Helsinki: Finland’s state-owned gas company Gasum has announced that imports of liquefied natural gas (LNG) to Finland from Russia’s Gazprom Export would end on Saturday morning.
Gazprom Export has informed Gasum that natural gas supplies to Finland under Gasum’s supply contract will be halted at 7 a.m. on Saturday (May 21, 2022), said the Finnish energy company on Friday, Xinhua news agency reported.
Therefore, Gasum will continue supplying natural gas to its customers the Balticconnector pipeline. The company’s gas filling stations in the gas network area will continue to operate normally.
Mika Wiljanen, CEO of Gasum, said the situation was “highly regrettable”.
Earlier on Tuesday, Gasum had announced that it was refusing to pay Gazprom Export in rubles, as the Russian company had requested at the beginning of April. Therefore, Gazprom Export notified Gasum that the gas supply would end.
Although the use of natural gas amounts only to five per cent of the Finnish energy mix, the sudden cessation of its supply from Russia will have economic and consumer repercussions until alternative systems are deployed.
Pia Oesch, Energy sector Director from the National Energy Supply Agency (HVK), said the capacity of the Balticconnector is sufficient to meet Finland’s needs during the summer.
However, this situation may change in the autumn if the crisis continues, Oesch added.
According to Finland’s Energy Authority, most of the natural gas used in Finland is currently imported from Russia. There is no natural gas production in Finland. LNG is imported to Finland by ship, while small amounts of biogas produced in Finland are supplied to the natural gas network, but these are not sufficient in volume to replace Russian imports.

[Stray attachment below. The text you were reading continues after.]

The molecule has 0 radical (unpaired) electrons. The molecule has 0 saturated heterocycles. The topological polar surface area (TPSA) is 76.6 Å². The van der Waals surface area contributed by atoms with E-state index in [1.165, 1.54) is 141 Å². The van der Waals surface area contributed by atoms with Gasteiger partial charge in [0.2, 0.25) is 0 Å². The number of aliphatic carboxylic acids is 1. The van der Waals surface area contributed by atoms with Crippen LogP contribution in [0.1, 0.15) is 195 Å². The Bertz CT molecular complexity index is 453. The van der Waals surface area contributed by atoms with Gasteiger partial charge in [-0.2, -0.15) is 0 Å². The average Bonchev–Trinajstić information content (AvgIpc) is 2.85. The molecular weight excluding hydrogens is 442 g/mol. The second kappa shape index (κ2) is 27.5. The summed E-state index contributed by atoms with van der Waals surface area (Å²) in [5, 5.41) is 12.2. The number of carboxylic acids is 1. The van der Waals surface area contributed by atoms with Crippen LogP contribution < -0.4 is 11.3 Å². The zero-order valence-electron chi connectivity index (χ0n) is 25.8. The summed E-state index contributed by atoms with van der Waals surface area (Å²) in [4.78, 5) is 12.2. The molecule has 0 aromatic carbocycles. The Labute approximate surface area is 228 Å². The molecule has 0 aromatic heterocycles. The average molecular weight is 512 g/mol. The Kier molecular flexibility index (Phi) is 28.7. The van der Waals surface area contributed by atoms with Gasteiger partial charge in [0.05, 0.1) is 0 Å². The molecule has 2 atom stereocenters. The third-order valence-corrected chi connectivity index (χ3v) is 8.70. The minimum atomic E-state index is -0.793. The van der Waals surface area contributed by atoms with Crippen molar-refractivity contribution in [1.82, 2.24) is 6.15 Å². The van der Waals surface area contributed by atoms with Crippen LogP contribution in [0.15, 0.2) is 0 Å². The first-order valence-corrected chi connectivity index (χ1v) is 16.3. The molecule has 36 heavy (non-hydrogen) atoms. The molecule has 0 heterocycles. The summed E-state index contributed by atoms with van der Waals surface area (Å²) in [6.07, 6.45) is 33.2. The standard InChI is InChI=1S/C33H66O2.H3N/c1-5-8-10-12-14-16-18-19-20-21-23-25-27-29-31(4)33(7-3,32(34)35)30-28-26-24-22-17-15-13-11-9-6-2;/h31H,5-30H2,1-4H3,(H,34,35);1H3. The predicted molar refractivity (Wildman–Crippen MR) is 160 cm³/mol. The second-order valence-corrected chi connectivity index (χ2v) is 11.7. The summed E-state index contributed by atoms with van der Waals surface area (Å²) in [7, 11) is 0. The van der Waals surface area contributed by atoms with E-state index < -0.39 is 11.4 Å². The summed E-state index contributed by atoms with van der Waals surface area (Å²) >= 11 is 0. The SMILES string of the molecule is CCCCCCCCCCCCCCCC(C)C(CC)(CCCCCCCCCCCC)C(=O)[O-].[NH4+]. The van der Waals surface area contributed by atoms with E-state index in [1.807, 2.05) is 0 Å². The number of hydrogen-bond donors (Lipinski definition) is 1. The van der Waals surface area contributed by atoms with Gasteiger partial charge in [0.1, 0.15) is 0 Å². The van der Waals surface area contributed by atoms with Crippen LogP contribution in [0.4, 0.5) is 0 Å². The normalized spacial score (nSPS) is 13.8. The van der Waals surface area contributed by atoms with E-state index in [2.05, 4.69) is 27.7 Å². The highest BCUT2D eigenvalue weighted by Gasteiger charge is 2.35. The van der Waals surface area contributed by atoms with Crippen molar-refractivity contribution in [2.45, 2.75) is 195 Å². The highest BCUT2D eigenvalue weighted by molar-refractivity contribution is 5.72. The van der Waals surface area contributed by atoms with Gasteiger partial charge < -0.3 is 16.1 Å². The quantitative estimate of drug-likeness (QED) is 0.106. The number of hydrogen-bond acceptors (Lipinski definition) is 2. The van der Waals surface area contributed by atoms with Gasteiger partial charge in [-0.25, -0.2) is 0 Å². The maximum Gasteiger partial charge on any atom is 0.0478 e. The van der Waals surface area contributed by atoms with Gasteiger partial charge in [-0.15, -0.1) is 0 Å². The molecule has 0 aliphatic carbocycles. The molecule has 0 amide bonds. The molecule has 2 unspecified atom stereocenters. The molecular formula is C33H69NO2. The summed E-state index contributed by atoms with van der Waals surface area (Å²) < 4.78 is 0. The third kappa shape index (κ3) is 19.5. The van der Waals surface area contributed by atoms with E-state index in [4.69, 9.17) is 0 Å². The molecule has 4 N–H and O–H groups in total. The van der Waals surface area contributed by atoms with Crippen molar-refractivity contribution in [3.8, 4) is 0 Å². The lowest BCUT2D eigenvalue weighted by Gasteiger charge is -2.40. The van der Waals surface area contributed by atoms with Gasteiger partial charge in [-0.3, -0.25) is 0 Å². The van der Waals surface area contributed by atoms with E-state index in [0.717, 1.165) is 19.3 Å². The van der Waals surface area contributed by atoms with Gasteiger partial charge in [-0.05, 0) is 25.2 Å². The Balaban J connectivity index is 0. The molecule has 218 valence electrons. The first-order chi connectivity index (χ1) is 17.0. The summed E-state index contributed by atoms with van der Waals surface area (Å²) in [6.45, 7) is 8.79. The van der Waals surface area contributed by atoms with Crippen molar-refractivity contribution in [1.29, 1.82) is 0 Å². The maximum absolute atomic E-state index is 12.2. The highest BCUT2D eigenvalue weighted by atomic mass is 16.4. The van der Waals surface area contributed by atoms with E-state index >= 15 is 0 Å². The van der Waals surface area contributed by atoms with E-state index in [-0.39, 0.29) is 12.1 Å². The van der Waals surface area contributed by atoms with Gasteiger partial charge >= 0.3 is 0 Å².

The Finnish government announced on Friday that a floating LNG terminal ship is set to arrive in southern Finland, ready to be used next winter.
Gasgrid Finland and US-based Excelerate Energy have signed a ten-year lease agreement for the LNG terminal ship Exemplar, which will help Finland to meet its gas needs in the event that imports of Russian pipeline gas are shut down.
Economic Affairs Minister, Mika Lintila said the LNG terminal ship would play a major role in securing gas supplies for Finland’s industry.
“It is equally important to move construction and permit procedures forward without delay so that the vessel will be ready to operate on the coast of Finland by next winter,” he added.
One week earlier, Russian state-owned company RAO Nordic cut off all exports of electricity to Finland.
Finnish media have predicted that the disruption of electricity and gas supplies from Russia will put more cost pressure on a situation where energy prices are already at record highs, and have a severe impact on the economy and employment of Finland.
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